Take-Away: The House of Representatives passed its version of the SECURE Act last week [H.R. 1994.] The Legislation now moves to the Senate for review and probable modification. A couple of big changes will come with the SECURE Act, if it becomes law. While some of the changes are minor ‘tweaks’ that are designed to help folks save for retirement or pay for education expenses, the Bill is in reality more a revenue generating measure to pay for the deficits caused by the 2017 Tax Act. {That is the cynic in me talking.}

Background: The House of Representatives’ version of the SECURE Act contains the following changes, among many others, with regard to retirement savings and distributions:

  • RMDs: The age at which an individual must begin to take required minimum distributions would be extended from 70 ½ to age 72, beginning after 2019;
  • IRA Contributions: An individual, if he/she still has earned income, may contribute to an IRA after attaining age 70 years- the old rule prevented IRA contributions once the individual attained age 70 years, despite having earned income, beginning after 2019;
  • Inherited IRA RMDs: This is by far the most impactful change. An inherited IRA (or qualified plan account) would be required to be fully distributed within 10 years after its owner’s death. This change would effectively end what is known as the stretch IRA that was exploited by naming a young individual as the retirement account beneficiary, so that taxable distributions from the inherited retirement account could be stretched over the beneficiary’s life expectancy. This new rule would not apply to surviving spouses, to minor children (i.e., a stretch would be permitted until the minor attained age 18, after which the 10 year pay-out rule would apply) and for beneficiaries with specified disabilities or who are chronically ill, applying after 2019.

Other Proposed Changes: What follows are other highlights of the 125 page SECURE Act, that cover a broad range of topics either related to retirement plans or to 529 accounts:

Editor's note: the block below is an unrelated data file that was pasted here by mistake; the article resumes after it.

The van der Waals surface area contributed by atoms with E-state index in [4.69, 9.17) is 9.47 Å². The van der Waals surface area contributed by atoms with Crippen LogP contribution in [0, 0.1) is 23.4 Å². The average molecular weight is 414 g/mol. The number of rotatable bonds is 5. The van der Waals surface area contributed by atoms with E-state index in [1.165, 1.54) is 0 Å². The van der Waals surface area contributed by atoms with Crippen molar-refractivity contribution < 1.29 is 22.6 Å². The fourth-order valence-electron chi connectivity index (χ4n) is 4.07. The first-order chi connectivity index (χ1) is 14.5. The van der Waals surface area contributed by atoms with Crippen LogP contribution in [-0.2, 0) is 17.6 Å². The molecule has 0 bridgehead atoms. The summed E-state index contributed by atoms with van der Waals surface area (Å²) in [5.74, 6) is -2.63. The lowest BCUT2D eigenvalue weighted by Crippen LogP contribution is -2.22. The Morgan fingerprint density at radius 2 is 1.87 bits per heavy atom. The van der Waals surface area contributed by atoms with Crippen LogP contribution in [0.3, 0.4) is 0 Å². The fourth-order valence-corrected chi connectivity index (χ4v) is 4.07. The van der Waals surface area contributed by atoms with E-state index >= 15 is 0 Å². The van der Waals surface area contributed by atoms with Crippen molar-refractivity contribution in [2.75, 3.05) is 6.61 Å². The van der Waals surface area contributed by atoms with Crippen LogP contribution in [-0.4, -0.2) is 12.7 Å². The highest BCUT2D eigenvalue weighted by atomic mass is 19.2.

• Pooled Employer Plans Authorized: Some qualified plans would be permitted to be pooled, treated and reported as a single plan, in order to save expenses incurred in sponsoring qualified retirement plans. An organization could be designated and certified by the Department of Labor as the pooled plan provider.
  • Annual Reporting Simplified: Treasury is directed to come up with new Regulations that would authorize simplified annual reporting for the qualified plan. In addition, some plan sponsors with multiple qualified plans would be able to aggregate the annual reports of the multiple plans are part of this simplification reporting goal.
  • Lifetime Income Options Added: Qualified plans would be permitted to offer lifetime income options for participants, including annuities. Plan sponsors or fiduciaries that permitted the lifetime income ‘investment’ option in their plans would be provided a safe harbor from liability for their selection of the lifetime income provider, e.g. the selection of the annuity company as an investment option. These lifetime income investments would be eligible for portability from one trustee to another trustee. The lifetime income investment option would also be extended to participants in 403(b) and 457 deferred compensation plans.
  • Nondiscrimination Rules Loosened: New rules will be used to ‘test’ defined benefit plans that have an older workforce; these new nondiscrimination rules would be designed to make it easier for the plan to demonstrate that it is not discriminatory in the benefits that it provides to all of its plan participants, despite an older workforce, generally speaking, that is covered by the defined benefit plan.